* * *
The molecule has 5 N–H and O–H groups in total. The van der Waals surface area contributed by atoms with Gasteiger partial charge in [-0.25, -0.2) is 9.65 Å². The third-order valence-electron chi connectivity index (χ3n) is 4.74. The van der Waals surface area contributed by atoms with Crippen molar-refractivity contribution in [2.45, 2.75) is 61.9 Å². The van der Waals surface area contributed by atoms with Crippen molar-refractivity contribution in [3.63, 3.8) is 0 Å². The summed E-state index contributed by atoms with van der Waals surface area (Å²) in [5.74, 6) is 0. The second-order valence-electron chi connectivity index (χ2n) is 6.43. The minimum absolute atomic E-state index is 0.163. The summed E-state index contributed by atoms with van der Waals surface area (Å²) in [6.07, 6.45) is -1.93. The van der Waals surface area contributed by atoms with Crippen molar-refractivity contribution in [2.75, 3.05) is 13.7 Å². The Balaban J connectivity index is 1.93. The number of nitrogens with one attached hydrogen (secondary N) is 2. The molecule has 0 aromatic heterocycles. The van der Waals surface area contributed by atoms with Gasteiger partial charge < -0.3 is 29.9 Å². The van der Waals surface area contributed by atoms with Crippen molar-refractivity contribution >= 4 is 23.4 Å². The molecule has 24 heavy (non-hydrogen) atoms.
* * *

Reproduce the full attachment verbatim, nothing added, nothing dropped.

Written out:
The molecule has 5 N–H and O–H groups in total. The van der Waals surface area contributed by atoms with Gasteiger partial charge in [-0.25, -0.2) is 9.65 Å². The third-order valence-electron chi connectivity index (χ3n) is 4.74. The van der Waals surface area contributed by atoms with Crippen molar-refractivity contribution in [2.45, 2.75) is 61.9 Å². The van der Waals surface area contributed by atoms with Crippen molar-refractivity contribution in [3.63, 3.8) is 0 Å². The summed E-state index contributed by atoms with van der Waals surface area (Å²) in [5.74, 6) is 0. The second-order valence-electron chi connectivity index (χ2n) is 6.43. The minimum absolute atomic E-state index is 0.163. The summed E-state index contributed by atoms with van der Waals surface area (Å²) in [6.07, 6.45) is -1.93. The van der Waals surface area contributed by atoms with Crippen molar-refractivity contribution in [2.75, 3.05) is 13.7 Å². The Balaban J connectivity index is 1.93. The number of nitrogens with one attached hydrogen (secondary N) is 2. The molecule has 0 aromatic heterocycles. The van der Waals surface area contributed by atoms with Gasteiger partial charge < -0.3 is 29.9 Å². The van der Waals surface area contributed by atoms with Crippen molar-refractivity contribution >= 4 is 23.4 Å². The molecule has 24 heavy (non-hydrogen) atoms.